Sveriges nationaldag

6 juni – Sveriges nationaldag

But – do you know what we are actually celebrating? Some Swedes don’t even know, so read on and you’ll have a chance to shine in front of your Swedish friends/colleagues/family!

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There are mainly two significant events that has led to Sweden celebrating their nationaldag on the 6th of June:

1523 – Gustav Vasa is elected King of Sweden, marking the end of the Kalmar Union. This was in the days when Christian II of Denmark was union leader for the Kalmar union (Sweden, Norway, Denmark). Christian was allegedly a nasty piece of work, and organised a reconciliation party with the Swedish aristocracy. How nice of him. However, the not-so-nice Christian instead killed between 80-90 people – including Gustav Vasa’s father, and this event became known as Stockholms blodbad (Stockholm Bloodbath). Gustav escaped through Dalarna and tried to drum up support for a rebellion against the Danish king in the town of Mora, Dalarna. Initially, the men in Mora turned him down, and Gustav continued skiing towards the Norway border to seek refuge. But the men in Mora changed their minds, and caught up with Gustav in the village of Sälen. Eventually, in 1523, Gustav Vasa was crowned the king of Sweden, after having successfully fought in the Swedish war of Liberation and dissolved the Kalmar Union with the Danes.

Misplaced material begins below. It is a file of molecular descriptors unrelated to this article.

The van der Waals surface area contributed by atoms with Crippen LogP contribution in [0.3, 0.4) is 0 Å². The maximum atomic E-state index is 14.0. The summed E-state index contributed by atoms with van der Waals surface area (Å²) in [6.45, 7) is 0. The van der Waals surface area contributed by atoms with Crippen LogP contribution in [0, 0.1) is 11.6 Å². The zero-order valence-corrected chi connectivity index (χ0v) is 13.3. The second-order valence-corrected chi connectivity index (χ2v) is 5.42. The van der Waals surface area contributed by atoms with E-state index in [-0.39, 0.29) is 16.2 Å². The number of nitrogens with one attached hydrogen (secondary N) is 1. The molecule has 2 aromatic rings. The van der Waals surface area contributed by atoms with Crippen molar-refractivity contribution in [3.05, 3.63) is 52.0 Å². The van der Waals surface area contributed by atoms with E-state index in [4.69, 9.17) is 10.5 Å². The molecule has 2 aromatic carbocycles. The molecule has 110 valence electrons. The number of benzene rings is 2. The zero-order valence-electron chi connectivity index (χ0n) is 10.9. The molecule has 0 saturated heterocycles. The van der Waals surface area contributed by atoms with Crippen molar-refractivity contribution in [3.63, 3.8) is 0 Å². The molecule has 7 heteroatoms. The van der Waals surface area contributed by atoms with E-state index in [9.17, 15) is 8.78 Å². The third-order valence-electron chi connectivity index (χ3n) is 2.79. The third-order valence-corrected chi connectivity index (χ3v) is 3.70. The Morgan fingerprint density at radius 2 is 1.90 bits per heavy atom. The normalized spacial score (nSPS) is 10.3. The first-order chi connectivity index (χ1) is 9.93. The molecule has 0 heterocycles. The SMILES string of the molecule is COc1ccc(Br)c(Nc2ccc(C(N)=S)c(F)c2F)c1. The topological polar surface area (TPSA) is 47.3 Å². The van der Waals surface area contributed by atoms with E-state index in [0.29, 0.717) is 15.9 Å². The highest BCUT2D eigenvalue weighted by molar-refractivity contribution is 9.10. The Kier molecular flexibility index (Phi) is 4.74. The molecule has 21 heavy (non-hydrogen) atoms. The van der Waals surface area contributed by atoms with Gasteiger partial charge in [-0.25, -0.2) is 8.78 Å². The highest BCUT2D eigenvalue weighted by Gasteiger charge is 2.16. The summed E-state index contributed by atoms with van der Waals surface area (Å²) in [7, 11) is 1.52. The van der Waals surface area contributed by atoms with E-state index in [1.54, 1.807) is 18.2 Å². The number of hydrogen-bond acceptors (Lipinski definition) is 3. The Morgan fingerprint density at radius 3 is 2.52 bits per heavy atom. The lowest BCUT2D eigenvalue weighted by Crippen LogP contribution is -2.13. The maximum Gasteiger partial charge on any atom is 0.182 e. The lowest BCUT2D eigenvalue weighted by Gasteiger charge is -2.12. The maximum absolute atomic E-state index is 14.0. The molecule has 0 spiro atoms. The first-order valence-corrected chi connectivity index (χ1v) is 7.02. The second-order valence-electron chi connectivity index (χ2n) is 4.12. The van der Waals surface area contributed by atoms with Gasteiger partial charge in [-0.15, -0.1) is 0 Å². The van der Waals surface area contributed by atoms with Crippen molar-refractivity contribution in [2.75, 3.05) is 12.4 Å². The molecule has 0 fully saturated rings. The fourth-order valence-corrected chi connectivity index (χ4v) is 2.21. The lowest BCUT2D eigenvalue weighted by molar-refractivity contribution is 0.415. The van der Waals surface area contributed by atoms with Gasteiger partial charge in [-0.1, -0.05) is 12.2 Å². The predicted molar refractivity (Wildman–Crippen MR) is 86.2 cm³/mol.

1809 – Sweden introduces a new Instrument of Government, which restores political power to the Riksdag of the Estates. This was one of the fundamental laws that made up the constitution of Sweden from then and until 1974. It came about after the Coup of 1809, when the disastrous outcome in the Finnish War led Swedish nobles and parts of the Army to revolt, forcing King Gustav IV Adolf to involuntarily abdicate and go into exile.

However, it was not until 2005 when the nationaldag became a public holiday, so we are still a little bit unsure of how to celebrate it (although the Royal family will take part in several events in Stockholm). It is also the day when many regions/councils welcome those who have become Swedish citizens during the previous year to a medborgarskapsceremoni (citizenship ceremony), as seen here in this video:

And here’s of course the national anthem so you can sing along!

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